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Issues of fairness and justice echo across the health ecosystem, including drug development. Much of the conversation on improving equity in the development of novel therapeutics centers on increasing diversity in clinical trials. A key step in that direction begins with ensuring more equitable representation among clinical investigators.

Engaging, recruiting, and retaining a diverse set of participants for clinical trials is critically important, as drugs can have different effects on people depending on their race and ethnicity. But trials have historically included mostly relatively affluent white participants, with participants from Black, Hispanic, and other groups largely missing from this research.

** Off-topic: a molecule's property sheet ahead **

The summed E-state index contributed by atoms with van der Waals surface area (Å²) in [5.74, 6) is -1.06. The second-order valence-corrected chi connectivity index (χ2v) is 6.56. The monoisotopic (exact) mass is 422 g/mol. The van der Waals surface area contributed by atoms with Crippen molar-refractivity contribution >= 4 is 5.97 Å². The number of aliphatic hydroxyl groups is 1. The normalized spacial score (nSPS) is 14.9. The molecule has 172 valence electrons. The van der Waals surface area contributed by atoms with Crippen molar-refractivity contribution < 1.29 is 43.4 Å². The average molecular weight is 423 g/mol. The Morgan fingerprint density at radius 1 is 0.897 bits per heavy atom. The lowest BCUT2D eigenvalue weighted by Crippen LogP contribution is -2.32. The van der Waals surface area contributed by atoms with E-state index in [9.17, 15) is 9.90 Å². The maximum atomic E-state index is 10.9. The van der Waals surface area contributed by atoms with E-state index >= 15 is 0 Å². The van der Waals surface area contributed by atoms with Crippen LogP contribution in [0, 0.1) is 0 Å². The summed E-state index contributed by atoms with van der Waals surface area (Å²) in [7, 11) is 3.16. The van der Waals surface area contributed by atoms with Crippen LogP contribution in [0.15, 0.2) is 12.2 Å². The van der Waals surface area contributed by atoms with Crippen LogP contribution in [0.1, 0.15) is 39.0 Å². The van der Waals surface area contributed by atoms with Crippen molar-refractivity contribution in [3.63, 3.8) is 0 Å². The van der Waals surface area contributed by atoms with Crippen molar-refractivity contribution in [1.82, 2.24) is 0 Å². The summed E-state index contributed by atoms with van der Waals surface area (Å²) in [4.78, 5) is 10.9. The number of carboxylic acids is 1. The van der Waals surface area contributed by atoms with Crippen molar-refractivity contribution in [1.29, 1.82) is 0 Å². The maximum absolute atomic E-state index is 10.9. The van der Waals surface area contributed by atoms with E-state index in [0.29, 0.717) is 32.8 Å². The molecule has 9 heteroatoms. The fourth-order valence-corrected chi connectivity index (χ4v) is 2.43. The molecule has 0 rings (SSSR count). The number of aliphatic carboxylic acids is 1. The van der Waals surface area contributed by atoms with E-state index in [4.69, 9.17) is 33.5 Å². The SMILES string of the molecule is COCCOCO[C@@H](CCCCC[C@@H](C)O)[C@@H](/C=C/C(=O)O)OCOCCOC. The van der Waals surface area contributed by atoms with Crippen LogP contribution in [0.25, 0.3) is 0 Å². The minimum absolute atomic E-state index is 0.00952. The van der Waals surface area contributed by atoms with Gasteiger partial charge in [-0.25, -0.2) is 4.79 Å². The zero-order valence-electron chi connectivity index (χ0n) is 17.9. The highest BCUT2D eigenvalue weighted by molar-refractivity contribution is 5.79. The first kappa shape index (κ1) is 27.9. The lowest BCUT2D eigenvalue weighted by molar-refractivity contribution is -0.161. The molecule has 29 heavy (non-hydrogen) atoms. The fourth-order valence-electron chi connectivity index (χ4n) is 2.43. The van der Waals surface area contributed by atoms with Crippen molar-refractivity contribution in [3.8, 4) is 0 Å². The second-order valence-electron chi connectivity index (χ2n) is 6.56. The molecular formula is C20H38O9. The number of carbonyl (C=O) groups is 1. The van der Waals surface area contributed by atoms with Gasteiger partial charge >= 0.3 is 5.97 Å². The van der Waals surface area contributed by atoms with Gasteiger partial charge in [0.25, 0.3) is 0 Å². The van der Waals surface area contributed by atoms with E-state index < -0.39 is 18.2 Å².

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What’s needed is fostering a new generation of investigators who represent the racial, ethnic, geographic, gender, and economic diversity of the United States. The individuals guiding research — and those engaging directly with participants at clinical trial sites — must themselves be diverse in order to attract more diverse participation, according to the Tufts Center for the Study of Drug Development.

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